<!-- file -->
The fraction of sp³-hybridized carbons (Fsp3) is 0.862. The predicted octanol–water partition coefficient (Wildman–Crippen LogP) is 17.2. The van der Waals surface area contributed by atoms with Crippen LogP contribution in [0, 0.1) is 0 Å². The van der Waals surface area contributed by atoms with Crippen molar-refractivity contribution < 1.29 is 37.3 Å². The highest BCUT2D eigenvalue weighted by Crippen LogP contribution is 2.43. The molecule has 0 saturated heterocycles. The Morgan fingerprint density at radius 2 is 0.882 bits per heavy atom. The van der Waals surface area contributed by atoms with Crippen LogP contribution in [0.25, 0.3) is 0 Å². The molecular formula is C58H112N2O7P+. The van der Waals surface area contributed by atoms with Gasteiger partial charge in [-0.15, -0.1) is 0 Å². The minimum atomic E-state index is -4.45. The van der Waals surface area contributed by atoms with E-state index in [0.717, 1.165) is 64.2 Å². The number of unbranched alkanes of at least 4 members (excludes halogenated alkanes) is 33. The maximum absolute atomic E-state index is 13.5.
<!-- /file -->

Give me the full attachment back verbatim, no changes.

The fraction of sp³-hybridized carbons (Fsp3) is 0.862. The predicted octanol–water partition coefficient (Wildman–Crippen LogP) is 17.2. The van der Waals surface area contributed by atoms with Crippen LogP contribution in [0, 0.1) is 0 Å². The van der Waals surface area contributed by atoms with Crippen molar-refractivity contribution < 1.29 is 37.3 Å². The highest BCUT2D eigenvalue weighted by Crippen LogP contribution is 2.43. The molecule has 0 saturated heterocycles. The Morgan fingerprint density at radius 2 is 0.882 bits per heavy atom. The van der Waals surface area contributed by atoms with Crippen LogP contribution in [0.25, 0.3) is 0 Å². The molecular formula is C58H112N2O7P+. The van der Waals surface area contributed by atoms with Gasteiger partial charge in [-0.15, -0.1) is 0 Å². The minimum atomic E-state index is -4.45. The van der Waals surface area contributed by atoms with E-state index in [0.717, 1.165) is 64.2 Å². The number of unbranched alkanes of at least 4 members (excludes halogenated alkanes) is 33. The maximum absolute atomic E-state index is 13.5.